The U.S. bishops' Committee on Doctrine in a June 23 statement discussed the distinction between the church's definitions of a direct abortion and a legitimate medical procedure that could result in an indirect abortion.
The committee's statement, which was provided to all of the bishops, came in response to an evolving debate among ethicists and theologians over the excommunication of Mercy Sister Margaret Mary McBride and her subsequent reassignment at a Phoenix Catholic hospital after news surfaced in May about her role in a decision to let an abortion take place there in late 2009.
A copy of the statement was released to Catholic News Service.
The wide-ranging debate has focused on whether the decision by the ethics committee at St. Joseph's Hospital and Medical Center that an abortion could proceed in the case of a gravely ill pregnant woman was a direct abortion or an indirect abortion that resulted from performing a legitimate medical procedure to save her life.
The woman was 11 weeks pregnant and suffered from pulmonary hypertension, a condition the hospital said carried a near-certain risk of death for the mother if the pregnancy continued.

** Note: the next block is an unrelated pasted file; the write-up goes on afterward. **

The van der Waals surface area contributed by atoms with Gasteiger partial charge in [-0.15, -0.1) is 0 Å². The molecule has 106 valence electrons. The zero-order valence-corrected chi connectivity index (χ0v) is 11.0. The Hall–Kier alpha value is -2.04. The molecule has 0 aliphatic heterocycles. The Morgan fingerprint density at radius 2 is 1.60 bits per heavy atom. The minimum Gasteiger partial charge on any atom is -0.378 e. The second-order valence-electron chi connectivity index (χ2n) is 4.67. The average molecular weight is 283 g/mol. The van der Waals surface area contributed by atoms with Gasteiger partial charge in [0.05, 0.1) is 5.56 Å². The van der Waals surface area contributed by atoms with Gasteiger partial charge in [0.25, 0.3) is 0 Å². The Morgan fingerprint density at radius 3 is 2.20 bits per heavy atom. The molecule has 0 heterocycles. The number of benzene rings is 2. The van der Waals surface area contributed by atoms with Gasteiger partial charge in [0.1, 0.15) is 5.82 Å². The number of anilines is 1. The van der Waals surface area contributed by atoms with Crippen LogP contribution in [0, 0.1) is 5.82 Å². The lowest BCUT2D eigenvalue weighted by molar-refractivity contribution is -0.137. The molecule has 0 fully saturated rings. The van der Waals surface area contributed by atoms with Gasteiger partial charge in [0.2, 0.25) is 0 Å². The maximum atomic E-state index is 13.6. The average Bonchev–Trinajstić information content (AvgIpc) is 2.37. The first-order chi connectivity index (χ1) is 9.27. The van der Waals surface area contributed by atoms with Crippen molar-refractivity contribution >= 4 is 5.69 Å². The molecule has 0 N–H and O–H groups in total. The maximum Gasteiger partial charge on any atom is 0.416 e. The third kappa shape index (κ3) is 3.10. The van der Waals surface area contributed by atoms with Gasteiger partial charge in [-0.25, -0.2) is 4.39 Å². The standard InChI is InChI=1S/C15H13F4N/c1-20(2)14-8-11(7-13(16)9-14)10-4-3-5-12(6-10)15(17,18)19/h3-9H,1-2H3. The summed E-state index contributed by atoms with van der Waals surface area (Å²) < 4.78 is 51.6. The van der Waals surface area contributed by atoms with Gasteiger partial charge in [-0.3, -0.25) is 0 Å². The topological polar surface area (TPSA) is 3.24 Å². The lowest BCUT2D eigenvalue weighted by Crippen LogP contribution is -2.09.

KANSAS CITY, MO. -- With proud parents looking on, their cameras clicking, 60 once unlikely high school graduates eagerly grabbed their diplomas at a ceremony here June 4. As they did, they gave strong affirmation to a novel and still relatively new model of Catholic education.
Cristo Rey, located in the heart of this city, is a Jesuit-inspired, Catholic-operated and community-backed high school and this month it graduated its first senior class.
“Look forward to the future that is yet to be,” the goal-oriented Charity Sr. Vickie Perkins told a beaming graduating class. It would be the last time the students would hear her well-worn encouragement before heading on to college.
For four years the students of Cristo Rey listened to Perkins as she talked about their futures, careers they were carving out day by day by staying faithful to goals they had set for themselves with her encouragement.
This graduation event was special for several reasons:
- It was memorable for teary-eyed parents who had never had the opportunities their children now have.